Did you know the sixth- through eighth-graders at the Santa Monica-Malibu Unified school participate in a Mindfulness Program, which is a part of the SMMUSD’s initiative to enhance school climate at all sites.
Every day, students at John Adams Middle School (JAMS) take a moment to stop, breathe and practice presence.
SMMUSD Superintendent Sandra Lyon said studies have shown that improving the quality and character of campus life leads to higher student achievement, increased teacher retention, lower dropout rates and stronger interpersonal relationships.
“We are so impressed with the staff, teachers and team who have successfully incorporated this program at JAMS – and perhaps, more notably, we commend each student for embracing this new practice so that they learn to be in control of their actions and reactions, allowing the campus to be a more positive place,” Lyon said.
The program, a District pilot, not only seeks to teach students how to be focused, calm and present, but also provides a community building component that affects the whole campus, including teachers and staff.
Mindfulness is a practice rooted in techniques like meditation and controlled breathing. The idea is to calm the mind and its tendency to make quick judgments or reactions so that respectful and effective responses emerge. The results are heightened awareness, reduced stress or anxiety and a boost in overall academic performance.
“The qualitative data at our school has been overwhelmingly positive – suspensions have seen a dramatic decrease, referrals are down and we anticipate that academic curriculum will also be positively impacted,” JAMS Principal Steven Richardson said. “The program truly unifies our school under a positive concept that builds a sense of belonging – a vital element in the life of a middle-schooler.”
The program, partially funded by the Santa Monica-Malibu Education Foundation (SMMEF) and with the collaboration of the YES! for Schools organization, began in August 2014 after teachers selected mindfulness training as a way to build on the school’s social curriculum. Teachers were trained in summer 2014 with the help of a District partner; classified staff are undergoing training now; and more training is planned this summer.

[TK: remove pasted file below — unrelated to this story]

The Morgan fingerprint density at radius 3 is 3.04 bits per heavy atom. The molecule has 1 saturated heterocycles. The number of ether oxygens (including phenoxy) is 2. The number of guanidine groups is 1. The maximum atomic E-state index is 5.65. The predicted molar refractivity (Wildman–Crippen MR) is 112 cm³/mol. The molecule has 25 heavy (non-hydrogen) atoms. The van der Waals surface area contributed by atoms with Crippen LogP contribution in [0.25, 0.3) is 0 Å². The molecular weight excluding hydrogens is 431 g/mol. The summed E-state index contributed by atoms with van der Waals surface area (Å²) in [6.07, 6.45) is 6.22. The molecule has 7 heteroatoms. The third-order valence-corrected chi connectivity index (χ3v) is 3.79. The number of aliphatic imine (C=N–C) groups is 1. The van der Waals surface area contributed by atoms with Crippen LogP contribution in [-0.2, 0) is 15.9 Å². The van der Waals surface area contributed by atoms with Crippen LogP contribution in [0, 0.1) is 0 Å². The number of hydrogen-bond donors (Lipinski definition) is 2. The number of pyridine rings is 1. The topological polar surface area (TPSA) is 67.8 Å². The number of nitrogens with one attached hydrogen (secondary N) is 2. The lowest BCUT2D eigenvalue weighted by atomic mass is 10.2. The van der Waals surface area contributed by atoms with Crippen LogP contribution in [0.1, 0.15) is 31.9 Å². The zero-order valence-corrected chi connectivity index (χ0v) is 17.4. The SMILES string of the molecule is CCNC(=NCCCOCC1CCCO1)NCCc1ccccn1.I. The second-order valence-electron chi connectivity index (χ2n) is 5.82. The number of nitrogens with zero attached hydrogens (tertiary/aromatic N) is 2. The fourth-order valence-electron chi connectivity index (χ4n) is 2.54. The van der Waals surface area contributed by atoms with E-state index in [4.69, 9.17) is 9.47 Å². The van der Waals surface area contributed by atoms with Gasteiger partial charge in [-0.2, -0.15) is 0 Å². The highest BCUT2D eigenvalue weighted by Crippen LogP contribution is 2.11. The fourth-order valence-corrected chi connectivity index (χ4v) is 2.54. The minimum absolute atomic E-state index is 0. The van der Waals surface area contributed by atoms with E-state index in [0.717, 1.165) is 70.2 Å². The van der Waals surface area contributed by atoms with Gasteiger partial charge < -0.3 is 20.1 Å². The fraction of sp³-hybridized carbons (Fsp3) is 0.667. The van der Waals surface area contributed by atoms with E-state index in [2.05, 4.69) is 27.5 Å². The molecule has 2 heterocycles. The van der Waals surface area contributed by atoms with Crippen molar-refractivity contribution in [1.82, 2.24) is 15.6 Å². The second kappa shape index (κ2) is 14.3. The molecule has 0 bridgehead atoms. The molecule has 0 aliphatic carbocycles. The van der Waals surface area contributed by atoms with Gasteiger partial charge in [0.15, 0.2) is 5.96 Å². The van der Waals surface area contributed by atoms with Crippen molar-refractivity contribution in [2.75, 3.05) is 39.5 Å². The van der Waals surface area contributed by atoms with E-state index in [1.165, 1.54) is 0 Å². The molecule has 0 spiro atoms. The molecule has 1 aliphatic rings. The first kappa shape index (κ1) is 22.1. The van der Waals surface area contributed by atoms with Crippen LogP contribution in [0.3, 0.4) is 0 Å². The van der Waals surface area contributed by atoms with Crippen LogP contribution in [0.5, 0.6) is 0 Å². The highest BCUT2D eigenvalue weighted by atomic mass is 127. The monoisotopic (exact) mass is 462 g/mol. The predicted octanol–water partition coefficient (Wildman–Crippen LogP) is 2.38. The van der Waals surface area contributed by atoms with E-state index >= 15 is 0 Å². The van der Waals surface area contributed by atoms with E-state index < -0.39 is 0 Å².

“Without the unwavering and steadfast support of our teachers and staff, who have all really rallied behind the program, it could not be as successful as it has become,” Richardson said. “I’m so proud of our staff for being so receptive and willing to embrace it.”
Once teachers were versed in how to fold in breathing techniques that can either calm or energize, depending on the time of day, physical education teachers were tasked with daily implementation of the six core values of the program.
The six values are: build a relationship with a teacher; create a sense of belonging; make a new friend; act, don’t react; respect for others is self-respect; and always be present.
“It really is quite remarkable to see our middle-schoolers, who are typically high energy, pause to get present before a test, remind each other to ‘just breathe’ or lead their class in a breathing exercise,” Richardson said.
Earlier in March, students participated in a full day of team-building and mindfulness exercises and activities with their teachers and peers.
Additionally, students partake in 13 hours of training throughout the school year in P.E. that helps to incorporate strategies of breathing, coping and mindfulness into areas like test-taking or problem-solving and conflict resolution, and fosters a sense of compassion and community.
Other District elementary and middle schools are working to incorporate similar programs on their campuses, with high schools in the District implementing Restorative Justice – a program that emphasizes collaborative and cooperative conflict resolution.